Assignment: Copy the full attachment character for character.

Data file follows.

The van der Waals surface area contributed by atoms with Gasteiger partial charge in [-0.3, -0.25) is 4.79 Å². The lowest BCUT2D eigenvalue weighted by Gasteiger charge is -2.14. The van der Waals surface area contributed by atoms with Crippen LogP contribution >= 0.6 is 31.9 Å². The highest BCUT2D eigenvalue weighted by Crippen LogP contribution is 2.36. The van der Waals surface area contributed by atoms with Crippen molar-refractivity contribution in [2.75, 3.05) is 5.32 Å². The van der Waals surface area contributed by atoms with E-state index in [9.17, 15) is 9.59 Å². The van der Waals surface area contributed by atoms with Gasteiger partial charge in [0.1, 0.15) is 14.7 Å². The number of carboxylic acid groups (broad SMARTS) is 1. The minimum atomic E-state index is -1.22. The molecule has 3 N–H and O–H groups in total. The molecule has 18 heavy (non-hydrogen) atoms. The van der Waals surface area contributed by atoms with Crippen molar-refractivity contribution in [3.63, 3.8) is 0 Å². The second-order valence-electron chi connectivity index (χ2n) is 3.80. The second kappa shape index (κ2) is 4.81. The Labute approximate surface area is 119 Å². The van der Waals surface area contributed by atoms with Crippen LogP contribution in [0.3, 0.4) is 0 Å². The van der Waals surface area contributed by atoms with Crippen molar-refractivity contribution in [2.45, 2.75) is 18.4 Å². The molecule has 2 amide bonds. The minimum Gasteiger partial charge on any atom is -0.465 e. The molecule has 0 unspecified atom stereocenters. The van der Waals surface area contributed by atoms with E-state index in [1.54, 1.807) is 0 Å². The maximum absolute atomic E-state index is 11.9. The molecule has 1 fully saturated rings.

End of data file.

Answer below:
The van der Waals surface area contributed by atoms with Gasteiger partial charge in [-0.3, -0.25) is 4.79 Å². The lowest BCUT2D eigenvalue weighted by Gasteiger charge is -2.14. The van der Waals surface area contributed by atoms with Crippen LogP contribution >= 0.6 is 31.9 Å². The highest BCUT2D eigenvalue weighted by Crippen LogP contribution is 2.36. The van der Waals surface area contributed by atoms with Crippen molar-refractivity contribution in [2.75, 3.05) is 5.32 Å². The van der Waals surface area contributed by atoms with E-state index in [9.17, 15) is 9.59 Å². The van der Waals surface area contributed by atoms with Gasteiger partial charge in [0.1, 0.15) is 14.7 Å². The number of carboxylic acid groups (broad SMARTS) is 1. The minimum atomic E-state index is -1.22. The molecule has 3 N–H and O–H groups in total. The molecule has 18 heavy (non-hydrogen) atoms. The van der Waals surface area contributed by atoms with Crippen molar-refractivity contribution in [3.63, 3.8) is 0 Å². The second-order valence-electron chi connectivity index (χ2n) is 3.80. The second kappa shape index (κ2) is 4.81. The Labute approximate surface area is 119 Å². The van der Waals surface area contributed by atoms with Crippen LogP contribution in [0.3, 0.4) is 0 Å². The van der Waals surface area contributed by atoms with Crippen molar-refractivity contribution in [2.45, 2.75) is 18.4 Å². The molecule has 2 amide bonds. The minimum Gasteiger partial charge on any atom is -0.465 e. The molecule has 0 unspecified atom stereocenters. The van der Waals surface area contributed by atoms with E-state index in [1.54, 1.807) is 0 Å². The maximum absolute atomic E-state index is 11.9. The molecule has 1 fully saturated rings.